I have been designing and building racing quadcopters for a year or so now. A lot of times things don’t go as planned and there always is improvements… instead of trashing the idea I thought I’d put it out there for others to look at! The design is downloadable here if you have Autodesk Fusion 360: http://a360.co/2rBpIk5
Tube Quad design.
I decided to focus on 10mm carbon tube for this design.
Cheap – $21 (http://amzn.to/2qlQ5Gc) for enough carbon for 2 quads with 5 inch
Aerodynamic – Flat piece of carbon used normally sucks for aerodynamics. All the thrust that the props are producing hits a square area and creates a ton of turbulence. Not to mention that the quad is moving through the air with a couple of flat pieces sticking in the wind.
Ridgid – The tube has no flex to it.
Fits around a 22xx motor perfectly. Correctly orientated the motor screws are a little under 10mm apart. Perfect for a slight interference fit.
Softmount Everything – Since I was using TPU to isolate the motor both right on the motor mount and connecting to the main body. It would reduce gyro noise to a minimum. After up and flying and looking at betaflight blackbox logs, the noise was amazingly reduced.
Propsize – Very easy to change from 5 inch to 6 inch, just have pull the motors out a little bit.
3d printable mounts were designed to hold the carbon tubes in places. A 4in1 esc design was strongly prefered so a ESC wouldn’t have to hang out on the tube.
Use my CNC router to cut out the top and bottom plates out of 2mm carbon that I had handy already.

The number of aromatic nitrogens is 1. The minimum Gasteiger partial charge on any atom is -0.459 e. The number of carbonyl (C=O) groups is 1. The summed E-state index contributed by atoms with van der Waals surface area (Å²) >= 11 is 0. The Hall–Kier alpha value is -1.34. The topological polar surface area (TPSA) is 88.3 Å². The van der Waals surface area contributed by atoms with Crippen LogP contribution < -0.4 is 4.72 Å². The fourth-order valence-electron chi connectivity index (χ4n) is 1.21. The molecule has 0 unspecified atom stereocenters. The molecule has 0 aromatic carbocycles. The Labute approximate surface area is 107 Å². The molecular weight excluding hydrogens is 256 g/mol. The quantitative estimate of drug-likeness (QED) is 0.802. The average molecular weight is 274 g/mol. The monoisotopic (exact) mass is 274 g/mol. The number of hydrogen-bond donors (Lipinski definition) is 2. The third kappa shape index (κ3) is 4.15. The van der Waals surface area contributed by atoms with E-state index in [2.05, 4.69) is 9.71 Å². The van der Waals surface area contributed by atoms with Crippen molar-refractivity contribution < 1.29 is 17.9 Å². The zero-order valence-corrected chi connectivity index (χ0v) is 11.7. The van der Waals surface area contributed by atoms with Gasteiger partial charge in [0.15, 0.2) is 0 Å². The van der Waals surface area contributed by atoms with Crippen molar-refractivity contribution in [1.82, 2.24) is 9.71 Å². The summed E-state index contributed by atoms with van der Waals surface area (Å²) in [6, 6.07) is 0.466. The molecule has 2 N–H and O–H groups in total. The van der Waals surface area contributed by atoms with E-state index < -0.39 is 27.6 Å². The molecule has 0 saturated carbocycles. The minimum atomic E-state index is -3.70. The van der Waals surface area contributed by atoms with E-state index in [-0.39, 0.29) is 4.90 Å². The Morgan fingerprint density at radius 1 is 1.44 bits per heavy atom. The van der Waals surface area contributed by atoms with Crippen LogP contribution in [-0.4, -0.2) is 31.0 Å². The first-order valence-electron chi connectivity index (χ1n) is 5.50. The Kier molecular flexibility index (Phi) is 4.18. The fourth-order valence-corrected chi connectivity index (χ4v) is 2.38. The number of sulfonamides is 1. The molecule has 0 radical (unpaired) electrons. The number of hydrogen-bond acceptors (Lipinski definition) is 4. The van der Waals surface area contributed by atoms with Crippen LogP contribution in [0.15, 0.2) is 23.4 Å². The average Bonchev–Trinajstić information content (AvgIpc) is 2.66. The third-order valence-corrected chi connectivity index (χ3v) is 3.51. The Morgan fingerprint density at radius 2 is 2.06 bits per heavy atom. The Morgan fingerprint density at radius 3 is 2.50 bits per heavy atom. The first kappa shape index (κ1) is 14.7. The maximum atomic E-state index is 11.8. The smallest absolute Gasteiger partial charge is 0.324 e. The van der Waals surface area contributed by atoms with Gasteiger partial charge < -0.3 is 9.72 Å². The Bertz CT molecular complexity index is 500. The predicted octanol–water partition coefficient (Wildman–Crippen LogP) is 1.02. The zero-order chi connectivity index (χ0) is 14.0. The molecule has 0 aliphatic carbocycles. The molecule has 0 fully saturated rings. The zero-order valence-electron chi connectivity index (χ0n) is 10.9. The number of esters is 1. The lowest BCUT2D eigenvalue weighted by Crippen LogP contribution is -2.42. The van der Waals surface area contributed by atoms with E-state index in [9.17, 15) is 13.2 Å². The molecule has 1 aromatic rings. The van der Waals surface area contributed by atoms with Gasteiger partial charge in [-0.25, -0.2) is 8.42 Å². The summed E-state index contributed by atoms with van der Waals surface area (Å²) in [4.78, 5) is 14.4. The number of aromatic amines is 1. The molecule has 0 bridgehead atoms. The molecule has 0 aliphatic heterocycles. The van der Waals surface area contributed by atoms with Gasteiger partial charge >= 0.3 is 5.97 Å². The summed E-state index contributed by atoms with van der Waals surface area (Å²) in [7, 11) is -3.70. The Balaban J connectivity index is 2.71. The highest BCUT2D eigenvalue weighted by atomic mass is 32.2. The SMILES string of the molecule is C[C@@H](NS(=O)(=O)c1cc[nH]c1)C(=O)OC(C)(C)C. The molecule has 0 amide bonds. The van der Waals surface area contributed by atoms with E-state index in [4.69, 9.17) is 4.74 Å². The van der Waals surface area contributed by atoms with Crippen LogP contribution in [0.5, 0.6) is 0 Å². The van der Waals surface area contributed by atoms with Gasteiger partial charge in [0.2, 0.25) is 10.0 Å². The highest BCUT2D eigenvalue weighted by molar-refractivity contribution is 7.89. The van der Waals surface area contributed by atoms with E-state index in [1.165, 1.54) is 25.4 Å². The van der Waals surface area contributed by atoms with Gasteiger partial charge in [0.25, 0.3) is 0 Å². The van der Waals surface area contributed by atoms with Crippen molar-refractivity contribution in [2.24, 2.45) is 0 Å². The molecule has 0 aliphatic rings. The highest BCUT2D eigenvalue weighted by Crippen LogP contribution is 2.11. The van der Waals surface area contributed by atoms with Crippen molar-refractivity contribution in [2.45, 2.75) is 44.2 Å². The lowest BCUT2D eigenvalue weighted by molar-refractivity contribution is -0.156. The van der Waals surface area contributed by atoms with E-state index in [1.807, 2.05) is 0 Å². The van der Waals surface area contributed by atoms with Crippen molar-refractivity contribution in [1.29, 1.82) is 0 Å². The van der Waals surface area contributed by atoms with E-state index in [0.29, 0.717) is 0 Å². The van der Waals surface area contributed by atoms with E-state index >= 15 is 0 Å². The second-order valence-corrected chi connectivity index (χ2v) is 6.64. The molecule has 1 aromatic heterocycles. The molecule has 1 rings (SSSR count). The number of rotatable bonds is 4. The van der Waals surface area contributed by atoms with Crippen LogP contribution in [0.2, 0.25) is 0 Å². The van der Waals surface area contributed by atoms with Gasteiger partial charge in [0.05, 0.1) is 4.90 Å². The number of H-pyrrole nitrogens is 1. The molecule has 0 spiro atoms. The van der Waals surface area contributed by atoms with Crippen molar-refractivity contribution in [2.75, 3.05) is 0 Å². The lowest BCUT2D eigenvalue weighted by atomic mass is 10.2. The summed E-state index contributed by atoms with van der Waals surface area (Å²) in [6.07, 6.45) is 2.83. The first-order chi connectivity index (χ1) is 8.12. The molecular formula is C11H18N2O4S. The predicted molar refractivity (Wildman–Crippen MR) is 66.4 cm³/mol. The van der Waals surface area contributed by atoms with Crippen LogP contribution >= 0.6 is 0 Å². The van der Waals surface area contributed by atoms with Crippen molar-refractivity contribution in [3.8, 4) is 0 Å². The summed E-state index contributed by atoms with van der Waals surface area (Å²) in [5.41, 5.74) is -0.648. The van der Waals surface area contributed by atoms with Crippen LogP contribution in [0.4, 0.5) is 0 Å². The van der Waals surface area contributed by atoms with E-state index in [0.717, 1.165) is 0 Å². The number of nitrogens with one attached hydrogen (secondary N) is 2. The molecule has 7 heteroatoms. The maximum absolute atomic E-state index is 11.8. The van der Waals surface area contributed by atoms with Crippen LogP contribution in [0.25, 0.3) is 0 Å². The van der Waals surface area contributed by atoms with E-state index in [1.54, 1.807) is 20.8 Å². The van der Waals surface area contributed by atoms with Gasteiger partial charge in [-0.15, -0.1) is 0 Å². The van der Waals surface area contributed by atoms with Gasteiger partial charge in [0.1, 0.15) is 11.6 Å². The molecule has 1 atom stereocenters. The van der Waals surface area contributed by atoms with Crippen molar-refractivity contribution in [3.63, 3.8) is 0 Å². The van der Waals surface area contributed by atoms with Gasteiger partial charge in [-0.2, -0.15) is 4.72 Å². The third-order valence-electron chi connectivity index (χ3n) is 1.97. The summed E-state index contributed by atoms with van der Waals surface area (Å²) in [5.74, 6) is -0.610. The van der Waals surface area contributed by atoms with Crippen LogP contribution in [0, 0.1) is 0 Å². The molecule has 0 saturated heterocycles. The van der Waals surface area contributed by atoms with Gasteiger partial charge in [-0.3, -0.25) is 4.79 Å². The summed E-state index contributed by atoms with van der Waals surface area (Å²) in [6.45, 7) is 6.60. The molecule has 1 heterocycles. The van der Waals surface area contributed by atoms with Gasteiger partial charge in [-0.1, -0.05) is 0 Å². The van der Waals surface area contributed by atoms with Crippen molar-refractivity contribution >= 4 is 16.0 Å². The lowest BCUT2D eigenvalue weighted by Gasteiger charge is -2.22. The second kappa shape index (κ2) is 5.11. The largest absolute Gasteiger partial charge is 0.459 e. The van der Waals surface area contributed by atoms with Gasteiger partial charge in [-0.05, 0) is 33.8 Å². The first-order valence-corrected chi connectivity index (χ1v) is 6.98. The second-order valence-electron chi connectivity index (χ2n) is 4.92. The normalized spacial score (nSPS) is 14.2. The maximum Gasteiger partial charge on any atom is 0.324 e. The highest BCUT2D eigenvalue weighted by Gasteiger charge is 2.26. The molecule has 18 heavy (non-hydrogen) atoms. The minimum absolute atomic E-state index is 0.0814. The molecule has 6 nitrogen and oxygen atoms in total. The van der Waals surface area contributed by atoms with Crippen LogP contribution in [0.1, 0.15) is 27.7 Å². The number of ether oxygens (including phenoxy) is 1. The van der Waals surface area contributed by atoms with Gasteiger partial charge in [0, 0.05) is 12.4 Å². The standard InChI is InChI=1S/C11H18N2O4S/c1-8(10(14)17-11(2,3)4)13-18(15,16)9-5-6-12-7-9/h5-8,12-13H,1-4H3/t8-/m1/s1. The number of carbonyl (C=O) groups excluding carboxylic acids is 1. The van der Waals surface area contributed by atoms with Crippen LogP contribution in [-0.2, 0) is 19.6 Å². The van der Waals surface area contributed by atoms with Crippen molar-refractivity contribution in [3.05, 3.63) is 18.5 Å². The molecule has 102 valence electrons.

Also took a piece of scrap carbon from another quad for the top plate. Drilled holes with a hand drill to make them line up.
One hold on each arm had to be drilled to hold the center tube in place. This was easy to due since it was guided by the TPU in place.
After that, put it all together all the electrics which was an easy build due to the 4in1 esc and omnibus flight controller board.
After finishing putting it all together, the first of the drawbacks started to come out. It was a heavy build, I overdid it on the TPU and there was probably 10-30g of extra material that was adding to the weight. The actually flight was very very good, but you could notice the extra weight. During this time, I optimized TPU to reduce it as much as possible.
Every crash knocked the motors on the TPU mounts out of alignment. It turns out the TPU and interference fit was not enough to keep everything from moving in a crash.
The final issue. Took it to a race and cracked one of the tubes where bolt was through the carbon on the main plate. It was still fliable until I had another crash which broke the tube.
- The carbon tubes aren’t strong enough to handle the crashes. Maybe 12mm tube or better quality 10mm tube would work, but in its current form… it won’t work!
- TPU is heavy. Reduce it as much as possible.
- Round tubes are hard to mount.
Since I decided I didn’t like the tube design there are lots of other great designs out there. Here are a couple.
I have a SCX-200 right now and am getting a hyphy frame.